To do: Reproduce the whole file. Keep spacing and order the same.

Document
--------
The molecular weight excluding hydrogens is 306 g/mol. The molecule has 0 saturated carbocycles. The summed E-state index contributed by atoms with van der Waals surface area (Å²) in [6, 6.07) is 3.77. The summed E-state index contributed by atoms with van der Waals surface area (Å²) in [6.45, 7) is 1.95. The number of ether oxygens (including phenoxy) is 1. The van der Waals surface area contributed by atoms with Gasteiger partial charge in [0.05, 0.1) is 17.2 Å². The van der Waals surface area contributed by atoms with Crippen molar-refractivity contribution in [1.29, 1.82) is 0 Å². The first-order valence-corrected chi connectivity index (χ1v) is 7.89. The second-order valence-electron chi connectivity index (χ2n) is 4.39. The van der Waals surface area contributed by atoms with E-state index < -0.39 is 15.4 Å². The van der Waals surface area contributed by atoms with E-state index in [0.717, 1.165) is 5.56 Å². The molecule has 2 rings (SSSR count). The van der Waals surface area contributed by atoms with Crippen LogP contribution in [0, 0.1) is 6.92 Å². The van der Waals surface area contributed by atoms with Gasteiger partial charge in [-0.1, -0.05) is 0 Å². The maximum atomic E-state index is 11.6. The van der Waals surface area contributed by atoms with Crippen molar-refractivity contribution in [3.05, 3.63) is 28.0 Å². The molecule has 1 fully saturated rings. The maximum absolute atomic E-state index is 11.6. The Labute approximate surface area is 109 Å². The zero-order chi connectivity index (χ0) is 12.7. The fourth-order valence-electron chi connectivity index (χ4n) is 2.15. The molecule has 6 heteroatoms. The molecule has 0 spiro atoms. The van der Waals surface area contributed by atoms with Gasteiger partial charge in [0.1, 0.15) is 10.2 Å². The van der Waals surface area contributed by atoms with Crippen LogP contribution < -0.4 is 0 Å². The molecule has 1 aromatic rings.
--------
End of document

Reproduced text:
The molecular weight excluding hydrogens is 306 g/mol. The molecule has 0 saturated carbocycles. The summed E-state index contributed by atoms with van der Waals surface area (Å²) in [6, 6.07) is 3.77. The summed E-state index contributed by atoms with van der Waals surface area (Å²) in [6.45, 7) is 1.95. The number of ether oxygens (including phenoxy) is 1. The van der Waals surface area contributed by atoms with Gasteiger partial charge in [0.05, 0.1) is 17.2 Å². The van der Waals surface area contributed by atoms with Crippen molar-refractivity contribution in [1.29, 1.82) is 0 Å². The first-order valence-corrected chi connectivity index (χ1v) is 7.89. The second-order valence-electron chi connectivity index (χ2n) is 4.39. The van der Waals surface area contributed by atoms with E-state index < -0.39 is 15.4 Å². The van der Waals surface area contributed by atoms with E-state index in [0.717, 1.165) is 5.56 Å². The molecule has 2 rings (SSSR count). The van der Waals surface area contributed by atoms with Crippen LogP contribution in [0, 0.1) is 6.92 Å². The van der Waals surface area contributed by atoms with Gasteiger partial charge in [-0.1, -0.05) is 0 Å². The maximum atomic E-state index is 11.6. The van der Waals surface area contributed by atoms with Crippen molar-refractivity contribution in [3.05, 3.63) is 28.0 Å². The molecule has 1 fully saturated rings. The maximum absolute atomic E-state index is 11.6. The Labute approximate surface area is 109 Å². The zero-order chi connectivity index (χ0) is 12.7. The fourth-order valence-electron chi connectivity index (χ4n) is 2.15. The molecule has 6 heteroatoms. The molecule has 0 spiro atoms. The van der Waals surface area contributed by atoms with Gasteiger partial charge in [0.1, 0.15) is 10.2 Å². The van der Waals surface area contributed by atoms with Crippen LogP contribution < -0.4 is 0 Å². The molecule has 1 aromatic rings.